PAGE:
I (along with my boss) was in Manhattan on Wednesday September 10th for a business meeting, which, as things turned out, was an event with some darkly comic and deeply ironic elements to it, but confidentiality prevents me from disclosing what went on. As we had some time between appointments we ventured downtown to the Ground Zero site, I had never been there in person.
The churchyard of St. Paul's Chapel, looking towards the WTC site.
When I first saw the site -- rebuilding is slow, it's presently just an immense hole in the ground -- I noticed how bustling downtown is (it was a beautiful late summer afternoon in New York) and thought of the point David Chase was allegedly trying to make in the ending of The Sopranos: "Life goes on", even in the face of almost unimaginable tragedy. Given the date, there were some tourists around, and preparations were underway for a ceremony the following day, but most of the people in the area were workers from the financial district going about their daily business.
The inside of the chapel is the closest thing to a 9/11 museum at this time. Some of the relics of the recovery effort are displayed, it is quite moving.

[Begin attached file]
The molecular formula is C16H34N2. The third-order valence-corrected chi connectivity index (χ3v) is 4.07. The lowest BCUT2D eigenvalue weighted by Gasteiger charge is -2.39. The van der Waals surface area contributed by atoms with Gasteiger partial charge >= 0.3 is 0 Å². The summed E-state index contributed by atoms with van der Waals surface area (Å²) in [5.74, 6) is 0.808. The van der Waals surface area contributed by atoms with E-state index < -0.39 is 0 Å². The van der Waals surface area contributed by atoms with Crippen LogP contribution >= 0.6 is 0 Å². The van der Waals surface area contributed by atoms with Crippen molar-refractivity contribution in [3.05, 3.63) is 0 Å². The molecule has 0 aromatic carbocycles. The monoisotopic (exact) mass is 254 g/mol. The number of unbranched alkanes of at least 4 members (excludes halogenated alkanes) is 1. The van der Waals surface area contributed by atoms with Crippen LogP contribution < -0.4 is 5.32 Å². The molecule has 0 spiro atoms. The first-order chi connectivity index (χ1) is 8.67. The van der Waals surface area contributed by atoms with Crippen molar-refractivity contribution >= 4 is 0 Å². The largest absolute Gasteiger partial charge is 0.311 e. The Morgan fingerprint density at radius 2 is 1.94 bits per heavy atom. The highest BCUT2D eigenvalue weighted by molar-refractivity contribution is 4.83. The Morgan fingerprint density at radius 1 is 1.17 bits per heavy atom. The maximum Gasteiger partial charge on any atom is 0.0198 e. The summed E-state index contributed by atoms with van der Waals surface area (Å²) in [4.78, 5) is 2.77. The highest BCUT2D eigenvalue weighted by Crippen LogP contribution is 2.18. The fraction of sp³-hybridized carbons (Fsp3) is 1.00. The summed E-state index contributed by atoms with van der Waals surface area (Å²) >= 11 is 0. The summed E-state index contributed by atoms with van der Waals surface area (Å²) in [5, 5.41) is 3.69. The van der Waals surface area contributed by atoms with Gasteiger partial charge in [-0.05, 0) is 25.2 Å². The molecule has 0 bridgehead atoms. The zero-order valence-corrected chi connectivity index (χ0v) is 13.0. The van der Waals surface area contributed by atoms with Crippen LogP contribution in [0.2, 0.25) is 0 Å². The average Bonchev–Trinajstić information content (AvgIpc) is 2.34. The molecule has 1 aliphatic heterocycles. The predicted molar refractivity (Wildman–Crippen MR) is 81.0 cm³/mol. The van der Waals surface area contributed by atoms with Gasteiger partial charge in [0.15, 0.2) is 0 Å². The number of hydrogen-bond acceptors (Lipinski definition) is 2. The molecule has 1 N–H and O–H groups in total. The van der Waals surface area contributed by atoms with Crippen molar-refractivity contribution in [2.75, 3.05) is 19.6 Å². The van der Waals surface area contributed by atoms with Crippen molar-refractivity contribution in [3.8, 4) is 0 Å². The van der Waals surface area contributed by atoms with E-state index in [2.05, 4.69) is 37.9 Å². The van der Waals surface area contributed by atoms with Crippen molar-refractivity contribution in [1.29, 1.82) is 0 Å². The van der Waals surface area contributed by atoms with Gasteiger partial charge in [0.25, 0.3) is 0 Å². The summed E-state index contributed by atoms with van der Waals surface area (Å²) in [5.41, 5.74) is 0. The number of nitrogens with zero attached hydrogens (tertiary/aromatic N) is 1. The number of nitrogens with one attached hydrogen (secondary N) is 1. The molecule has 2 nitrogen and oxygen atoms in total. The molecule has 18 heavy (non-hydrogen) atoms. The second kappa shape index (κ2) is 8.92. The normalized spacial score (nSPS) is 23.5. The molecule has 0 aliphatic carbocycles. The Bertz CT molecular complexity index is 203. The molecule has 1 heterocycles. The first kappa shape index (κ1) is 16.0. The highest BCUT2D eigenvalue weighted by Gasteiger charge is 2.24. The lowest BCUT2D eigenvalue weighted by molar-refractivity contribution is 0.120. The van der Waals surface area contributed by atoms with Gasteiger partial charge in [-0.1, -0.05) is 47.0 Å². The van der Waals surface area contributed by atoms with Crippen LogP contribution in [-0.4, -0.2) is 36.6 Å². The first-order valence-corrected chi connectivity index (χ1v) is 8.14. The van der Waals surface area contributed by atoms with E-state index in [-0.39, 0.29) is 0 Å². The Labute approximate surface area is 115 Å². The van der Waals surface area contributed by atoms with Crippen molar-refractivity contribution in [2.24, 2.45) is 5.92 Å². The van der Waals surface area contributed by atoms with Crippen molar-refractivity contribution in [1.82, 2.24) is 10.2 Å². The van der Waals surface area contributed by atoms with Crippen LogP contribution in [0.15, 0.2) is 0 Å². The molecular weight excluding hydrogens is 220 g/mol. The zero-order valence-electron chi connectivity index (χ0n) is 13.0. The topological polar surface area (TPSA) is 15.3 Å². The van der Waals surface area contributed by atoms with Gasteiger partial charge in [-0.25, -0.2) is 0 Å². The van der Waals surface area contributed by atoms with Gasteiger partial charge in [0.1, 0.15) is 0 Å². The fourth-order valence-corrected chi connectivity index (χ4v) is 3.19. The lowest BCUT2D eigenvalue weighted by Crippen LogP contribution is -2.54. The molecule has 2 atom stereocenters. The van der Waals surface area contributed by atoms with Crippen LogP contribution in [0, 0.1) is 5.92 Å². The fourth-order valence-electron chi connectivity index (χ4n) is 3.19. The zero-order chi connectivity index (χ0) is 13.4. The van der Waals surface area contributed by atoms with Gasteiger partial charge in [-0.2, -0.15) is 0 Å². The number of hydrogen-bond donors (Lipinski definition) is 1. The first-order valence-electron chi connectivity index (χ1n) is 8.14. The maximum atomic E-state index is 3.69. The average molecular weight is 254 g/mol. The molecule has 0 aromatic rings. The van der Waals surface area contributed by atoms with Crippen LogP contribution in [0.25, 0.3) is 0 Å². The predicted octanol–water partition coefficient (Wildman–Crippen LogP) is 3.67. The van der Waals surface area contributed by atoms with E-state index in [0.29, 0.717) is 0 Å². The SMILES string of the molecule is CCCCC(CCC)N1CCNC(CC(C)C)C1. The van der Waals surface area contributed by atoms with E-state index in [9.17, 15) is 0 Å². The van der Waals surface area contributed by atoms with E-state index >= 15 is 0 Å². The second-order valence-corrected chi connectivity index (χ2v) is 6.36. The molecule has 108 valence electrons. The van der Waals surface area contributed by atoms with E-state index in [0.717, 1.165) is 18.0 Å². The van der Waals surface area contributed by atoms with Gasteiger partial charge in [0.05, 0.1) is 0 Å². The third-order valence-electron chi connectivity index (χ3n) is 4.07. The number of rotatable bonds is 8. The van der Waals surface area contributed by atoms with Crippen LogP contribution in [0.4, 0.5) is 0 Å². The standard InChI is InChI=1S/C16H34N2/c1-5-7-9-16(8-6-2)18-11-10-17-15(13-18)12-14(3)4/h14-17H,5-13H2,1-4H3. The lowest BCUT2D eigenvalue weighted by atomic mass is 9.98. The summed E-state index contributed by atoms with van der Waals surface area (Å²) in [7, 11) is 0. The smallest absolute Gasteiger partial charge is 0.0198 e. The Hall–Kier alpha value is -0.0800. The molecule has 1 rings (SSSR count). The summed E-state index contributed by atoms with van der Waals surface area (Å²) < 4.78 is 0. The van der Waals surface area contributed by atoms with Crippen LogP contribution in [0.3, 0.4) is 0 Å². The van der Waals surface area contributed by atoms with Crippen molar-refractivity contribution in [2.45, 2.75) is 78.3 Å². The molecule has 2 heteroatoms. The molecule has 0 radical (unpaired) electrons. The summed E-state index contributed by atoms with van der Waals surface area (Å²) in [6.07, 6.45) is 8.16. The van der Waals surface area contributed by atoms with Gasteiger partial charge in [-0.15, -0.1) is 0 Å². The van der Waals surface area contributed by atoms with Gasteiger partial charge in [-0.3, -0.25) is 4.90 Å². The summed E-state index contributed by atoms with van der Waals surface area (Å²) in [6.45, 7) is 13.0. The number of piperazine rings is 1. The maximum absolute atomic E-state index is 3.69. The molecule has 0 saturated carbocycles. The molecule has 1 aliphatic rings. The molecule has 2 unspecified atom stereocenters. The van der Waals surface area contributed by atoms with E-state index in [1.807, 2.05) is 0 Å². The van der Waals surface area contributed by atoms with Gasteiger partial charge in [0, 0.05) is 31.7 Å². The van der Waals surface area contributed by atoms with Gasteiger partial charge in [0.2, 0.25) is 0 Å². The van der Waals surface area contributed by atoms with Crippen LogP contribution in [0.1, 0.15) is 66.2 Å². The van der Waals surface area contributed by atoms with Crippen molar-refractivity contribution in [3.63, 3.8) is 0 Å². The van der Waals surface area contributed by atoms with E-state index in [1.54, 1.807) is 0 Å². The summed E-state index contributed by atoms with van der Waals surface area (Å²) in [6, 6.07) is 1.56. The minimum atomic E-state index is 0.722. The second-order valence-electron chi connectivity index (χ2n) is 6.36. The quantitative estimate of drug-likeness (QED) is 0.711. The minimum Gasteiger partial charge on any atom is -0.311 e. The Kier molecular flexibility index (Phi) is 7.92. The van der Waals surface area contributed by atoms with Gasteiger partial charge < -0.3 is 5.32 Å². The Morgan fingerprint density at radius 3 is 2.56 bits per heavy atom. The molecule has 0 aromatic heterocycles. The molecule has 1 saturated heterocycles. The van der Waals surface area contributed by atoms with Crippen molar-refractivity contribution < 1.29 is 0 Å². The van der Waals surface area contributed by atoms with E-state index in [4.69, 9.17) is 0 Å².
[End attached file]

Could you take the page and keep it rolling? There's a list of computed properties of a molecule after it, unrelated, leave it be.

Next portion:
I listened to part of Sarah Pallin's acceptance speech at the Republican Convention, which was full of snide references to 'liberal elites' in big cities and paeans to allegedly virtuous small town America, seeing this banner from Oklahoma, made me angry, not at the banner, but at the sentiments of her speech, terrible ugly things can happen in small towns, and virtue can exist in big cities. "Out of many, one" does not seem to a sentiment that the Republican Party buys into since the era of Karl Rove, or more probably, Richard 'Tricky Dick' Nixon.
Even though "life goes on" -- one still looks back towards downtown and sees blue skies -- very reminiscent of 9/11/01 -- and thinks of how thousands of people died violently there, in what is now empty space. Someone posted pictures from a childhood visit to the WTC towers in 1980 on a blog, I have memories (but no photos) of a similar experience about the same time, I remember it as a warm, humid, very still summer day, there wasn't a breath of air moving, even on the rooftop observation deck.
Flying out of New York on the morning of 9/11 could have been an emotional experience but I was too tired to think about it much -- we were supposed to return on the evening of 9/10, but the flight was cancelled, USAir was not helpful (the 'customer service' agent was positively belligerent) and it was a long, tiring night.